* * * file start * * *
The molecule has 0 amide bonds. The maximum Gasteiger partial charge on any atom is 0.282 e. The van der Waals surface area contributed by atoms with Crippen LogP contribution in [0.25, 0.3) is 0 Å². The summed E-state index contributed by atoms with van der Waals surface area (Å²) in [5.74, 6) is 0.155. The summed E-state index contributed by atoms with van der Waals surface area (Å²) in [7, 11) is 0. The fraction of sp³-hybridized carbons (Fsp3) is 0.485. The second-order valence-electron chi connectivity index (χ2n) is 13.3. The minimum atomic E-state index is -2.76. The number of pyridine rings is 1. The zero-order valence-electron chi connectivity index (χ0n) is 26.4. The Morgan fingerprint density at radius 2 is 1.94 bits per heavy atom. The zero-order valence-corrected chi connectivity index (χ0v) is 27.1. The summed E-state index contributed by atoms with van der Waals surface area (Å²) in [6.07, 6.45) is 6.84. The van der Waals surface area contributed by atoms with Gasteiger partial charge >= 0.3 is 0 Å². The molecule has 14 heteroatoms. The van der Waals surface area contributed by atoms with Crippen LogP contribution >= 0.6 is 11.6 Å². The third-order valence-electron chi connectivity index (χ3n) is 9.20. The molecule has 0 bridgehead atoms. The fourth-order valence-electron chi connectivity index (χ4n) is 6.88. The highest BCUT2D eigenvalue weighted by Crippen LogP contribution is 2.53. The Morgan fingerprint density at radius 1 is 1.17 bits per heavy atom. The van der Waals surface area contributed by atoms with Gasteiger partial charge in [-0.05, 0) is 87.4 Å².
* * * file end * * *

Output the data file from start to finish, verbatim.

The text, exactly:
The molecule has 0 amide bonds. The maximum Gasteiger partial charge on any atom is 0.282 e. The van der Waals surface area contributed by atoms with Crippen LogP contribution in [0.25, 0.3) is 0 Å². The summed E-state index contributed by atoms with van der Waals surface area (Å²) in [5.74, 6) is 0.155. The summed E-state index contributed by atoms with van der Waals surface area (Å²) in [7, 11) is 0. The fraction of sp³-hybridized carbons (Fsp3) is 0.485. The second-order valence-electron chi connectivity index (χ2n) is 13.3. The minimum atomic E-state index is -2.76. The number of pyridine rings is 1. The zero-order valence-electron chi connectivity index (χ0n) is 26.4. The Morgan fingerprint density at radius 2 is 1.94 bits per heavy atom. The zero-order valence-corrected chi connectivity index (χ0v) is 27.1. The summed E-state index contributed by atoms with van der Waals surface area (Å²) in [6.07, 6.45) is 6.84. The van der Waals surface area contributed by atoms with Gasteiger partial charge >= 0.3 is 0 Å². The molecule has 14 heteroatoms. The van der Waals surface area contributed by atoms with Crippen LogP contribution >= 0.6 is 11.6 Å². The third-order valence-electron chi connectivity index (χ3n) is 9.20. The molecule has 0 bridgehead atoms. The fourth-order valence-electron chi connectivity index (χ4n) is 6.88. The highest BCUT2D eigenvalue weighted by Crippen LogP contribution is 2.53. The Morgan fingerprint density at radius 1 is 1.17 bits per heavy atom. The van der Waals surface area contributed by atoms with Gasteiger partial charge in [-0.05, 0) is 87.4 Å².